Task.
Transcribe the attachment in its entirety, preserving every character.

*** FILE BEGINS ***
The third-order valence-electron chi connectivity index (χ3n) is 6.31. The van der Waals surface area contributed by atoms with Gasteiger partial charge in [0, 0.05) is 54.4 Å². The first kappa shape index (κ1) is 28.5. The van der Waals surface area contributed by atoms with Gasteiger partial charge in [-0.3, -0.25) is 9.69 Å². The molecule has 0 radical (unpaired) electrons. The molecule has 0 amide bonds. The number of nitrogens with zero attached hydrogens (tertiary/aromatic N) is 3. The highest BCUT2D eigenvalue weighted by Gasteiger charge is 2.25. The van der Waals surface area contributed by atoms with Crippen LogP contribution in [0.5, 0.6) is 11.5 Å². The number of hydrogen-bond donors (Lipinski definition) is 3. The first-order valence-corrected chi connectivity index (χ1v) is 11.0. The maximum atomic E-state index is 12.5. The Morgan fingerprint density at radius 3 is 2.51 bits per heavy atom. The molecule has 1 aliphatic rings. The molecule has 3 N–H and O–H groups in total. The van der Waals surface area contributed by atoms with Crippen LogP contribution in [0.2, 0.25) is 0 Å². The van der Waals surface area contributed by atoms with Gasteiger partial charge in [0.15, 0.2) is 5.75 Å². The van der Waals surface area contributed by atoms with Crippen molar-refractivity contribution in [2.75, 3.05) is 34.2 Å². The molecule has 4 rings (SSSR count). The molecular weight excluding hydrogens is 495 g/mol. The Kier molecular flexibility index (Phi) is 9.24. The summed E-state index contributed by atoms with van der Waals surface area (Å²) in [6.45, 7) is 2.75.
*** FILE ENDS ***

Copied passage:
The third-order valence-electron chi connectivity index (χ3n) is 6.31. The van der Waals surface area contributed by atoms with Gasteiger partial charge in [0, 0.05) is 54.4 Å². The first kappa shape index (κ1) is 28.5. The van der Waals surface area contributed by atoms with Gasteiger partial charge in [-0.3, -0.25) is 9.69 Å². The molecule has 0 radical (unpaired) electrons. The molecule has 0 amide bonds. The number of nitrogens with zero attached hydrogens (tertiary/aromatic N) is 3. The highest BCUT2D eigenvalue weighted by Gasteiger charge is 2.25. The van der Waals surface area contributed by atoms with Crippen LogP contribution in [0.5, 0.6) is 11.5 Å². The number of hydrogen-bond donors (Lipinski definition) is 3. The first-order valence-corrected chi connectivity index (χ1v) is 11.0. The maximum atomic E-state index is 12.5. The Morgan fingerprint density at radius 3 is 2.51 bits per heavy atom. The molecule has 1 aliphatic rings. The molecule has 3 N–H and O–H groups in total. The van der Waals surface area contributed by atoms with Crippen LogP contribution in [0.2, 0.25) is 0 Å². The van der Waals surface area contributed by atoms with Gasteiger partial charge in [0.15, 0.2) is 5.75 Å². The van der Waals surface area contributed by atoms with Crippen molar-refractivity contribution in [2.75, 3.05) is 34.2 Å². The molecule has 4 rings (SSSR count). The molecular weight excluding hydrogens is 495 g/mol. The Kier molecular flexibility index (Phi) is 9.24. The summed E-state index contributed by atoms with van der Waals surface area (Å²) in [6.45, 7) is 2.75.